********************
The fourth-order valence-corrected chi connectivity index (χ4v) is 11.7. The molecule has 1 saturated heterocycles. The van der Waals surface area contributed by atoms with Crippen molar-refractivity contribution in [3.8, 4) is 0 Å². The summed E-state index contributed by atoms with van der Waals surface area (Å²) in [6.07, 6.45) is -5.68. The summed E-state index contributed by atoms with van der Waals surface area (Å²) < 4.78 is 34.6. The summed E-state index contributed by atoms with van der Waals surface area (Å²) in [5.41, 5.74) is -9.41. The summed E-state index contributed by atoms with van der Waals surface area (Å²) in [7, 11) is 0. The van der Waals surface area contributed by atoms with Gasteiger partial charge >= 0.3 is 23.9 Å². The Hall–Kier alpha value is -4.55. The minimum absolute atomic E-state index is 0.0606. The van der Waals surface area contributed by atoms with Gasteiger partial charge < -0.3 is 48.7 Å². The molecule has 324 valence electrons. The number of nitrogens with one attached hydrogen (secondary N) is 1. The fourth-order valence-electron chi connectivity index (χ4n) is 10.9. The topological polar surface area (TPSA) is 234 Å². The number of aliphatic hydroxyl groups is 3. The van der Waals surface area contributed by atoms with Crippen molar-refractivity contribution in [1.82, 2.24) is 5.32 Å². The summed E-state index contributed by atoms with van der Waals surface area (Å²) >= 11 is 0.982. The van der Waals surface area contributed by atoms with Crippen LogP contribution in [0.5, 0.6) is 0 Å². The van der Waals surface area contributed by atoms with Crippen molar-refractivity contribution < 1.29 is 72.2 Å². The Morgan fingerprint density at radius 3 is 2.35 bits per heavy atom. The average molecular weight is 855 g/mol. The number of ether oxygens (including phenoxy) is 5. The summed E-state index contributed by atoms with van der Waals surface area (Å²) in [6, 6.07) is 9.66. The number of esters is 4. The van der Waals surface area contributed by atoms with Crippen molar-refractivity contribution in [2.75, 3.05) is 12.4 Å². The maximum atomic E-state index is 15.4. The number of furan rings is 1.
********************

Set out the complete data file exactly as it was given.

The fourth-order valence-corrected chi connectivity index (χ4v) is 11.7. The molecule has 1 saturated heterocycles. The van der Waals surface area contributed by atoms with Crippen molar-refractivity contribution in [3.8, 4) is 0 Å². The summed E-state index contributed by atoms with van der Waals surface area (Å²) in [6.07, 6.45) is -5.68. The summed E-state index contributed by atoms with van der Waals surface area (Å²) < 4.78 is 34.6. The summed E-state index contributed by atoms with van der Waals surface area (Å²) in [5.41, 5.74) is -9.41. The summed E-state index contributed by atoms with van der Waals surface area (Å²) in [7, 11) is 0. The van der Waals surface area contributed by atoms with Gasteiger partial charge >= 0.3 is 23.9 Å². The Hall–Kier alpha value is -4.55. The minimum absolute atomic E-state index is 0.0606. The van der Waals surface area contributed by atoms with Gasteiger partial charge < -0.3 is 48.7 Å². The molecule has 324 valence electrons. The number of nitrogens with one attached hydrogen (secondary N) is 1. The fourth-order valence-electron chi connectivity index (χ4n) is 10.9. The topological polar surface area (TPSA) is 234 Å². The number of aliphatic hydroxyl groups is 3. The van der Waals surface area contributed by atoms with Crippen molar-refractivity contribution in [1.82, 2.24) is 5.32 Å². The summed E-state index contributed by atoms with van der Waals surface area (Å²) >= 11 is 0.982. The van der Waals surface area contributed by atoms with Crippen LogP contribution in [0.5, 0.6) is 0 Å². The van der Waals surface area contributed by atoms with Crippen molar-refractivity contribution < 1.29 is 72.2 Å². The Morgan fingerprint density at radius 3 is 2.35 bits per heavy atom. The average molecular weight is 855 g/mol. The number of ether oxygens (including phenoxy) is 5. The summed E-state index contributed by atoms with van der Waals surface area (Å²) in [6, 6.07) is 9.66. The number of esters is 4. The van der Waals surface area contributed by atoms with Crippen molar-refractivity contribution in [2.75, 3.05) is 12.4 Å². The maximum atomic E-state index is 15.4. The number of furan rings is 1.